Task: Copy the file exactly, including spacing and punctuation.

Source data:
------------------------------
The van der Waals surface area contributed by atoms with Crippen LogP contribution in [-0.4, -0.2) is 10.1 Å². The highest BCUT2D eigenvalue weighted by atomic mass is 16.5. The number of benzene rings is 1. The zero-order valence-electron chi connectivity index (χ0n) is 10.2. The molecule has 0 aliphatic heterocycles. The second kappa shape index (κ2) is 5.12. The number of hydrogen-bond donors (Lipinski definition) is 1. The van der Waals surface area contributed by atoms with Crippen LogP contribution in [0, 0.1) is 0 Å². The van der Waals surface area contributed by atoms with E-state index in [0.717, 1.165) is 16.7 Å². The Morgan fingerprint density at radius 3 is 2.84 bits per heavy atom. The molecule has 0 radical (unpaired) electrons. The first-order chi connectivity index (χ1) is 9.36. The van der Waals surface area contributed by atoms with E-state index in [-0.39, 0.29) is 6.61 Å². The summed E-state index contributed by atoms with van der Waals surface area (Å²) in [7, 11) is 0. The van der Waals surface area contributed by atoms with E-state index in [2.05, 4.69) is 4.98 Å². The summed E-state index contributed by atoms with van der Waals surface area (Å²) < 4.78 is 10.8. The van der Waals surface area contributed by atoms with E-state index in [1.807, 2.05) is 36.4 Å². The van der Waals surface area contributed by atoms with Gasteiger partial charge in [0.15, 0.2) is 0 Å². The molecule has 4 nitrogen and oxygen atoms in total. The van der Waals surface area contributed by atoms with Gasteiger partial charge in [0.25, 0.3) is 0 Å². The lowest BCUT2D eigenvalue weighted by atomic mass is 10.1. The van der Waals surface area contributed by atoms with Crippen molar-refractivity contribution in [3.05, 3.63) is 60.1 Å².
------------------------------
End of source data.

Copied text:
The van der Waals surface area contributed by atoms with Crippen LogP contribution in [-0.4, -0.2) is 10.1 Å². The highest BCUT2D eigenvalue weighted by atomic mass is 16.5. The number of benzene rings is 1. The zero-order valence-electron chi connectivity index (χ0n) is 10.2. The molecule has 0 aliphatic heterocycles. The second kappa shape index (κ2) is 5.12. The number of hydrogen-bond donors (Lipinski definition) is 1. The van der Waals surface area contributed by atoms with Crippen LogP contribution in [0, 0.1) is 0 Å². The van der Waals surface area contributed by atoms with E-state index in [0.717, 1.165) is 16.7 Å². The Morgan fingerprint density at radius 3 is 2.84 bits per heavy atom. The molecule has 0 radical (unpaired) electrons. The first-order chi connectivity index (χ1) is 9.36. The van der Waals surface area contributed by atoms with E-state index in [-0.39, 0.29) is 6.61 Å². The summed E-state index contributed by atoms with van der Waals surface area (Å²) in [7, 11) is 0. The van der Waals surface area contributed by atoms with E-state index in [2.05, 4.69) is 4.98 Å². The summed E-state index contributed by atoms with van der Waals surface area (Å²) < 4.78 is 10.8. The van der Waals surface area contributed by atoms with E-state index in [1.807, 2.05) is 36.4 Å². The van der Waals surface area contributed by atoms with Gasteiger partial charge in [0.15, 0.2) is 0 Å². The molecule has 4 nitrogen and oxygen atoms in total. The van der Waals surface area contributed by atoms with Gasteiger partial charge in [0.25, 0.3) is 0 Å². The lowest BCUT2D eigenvalue weighted by atomic mass is 10.1. The van der Waals surface area contributed by atoms with Crippen molar-refractivity contribution in [3.05, 3.63) is 60.1 Å².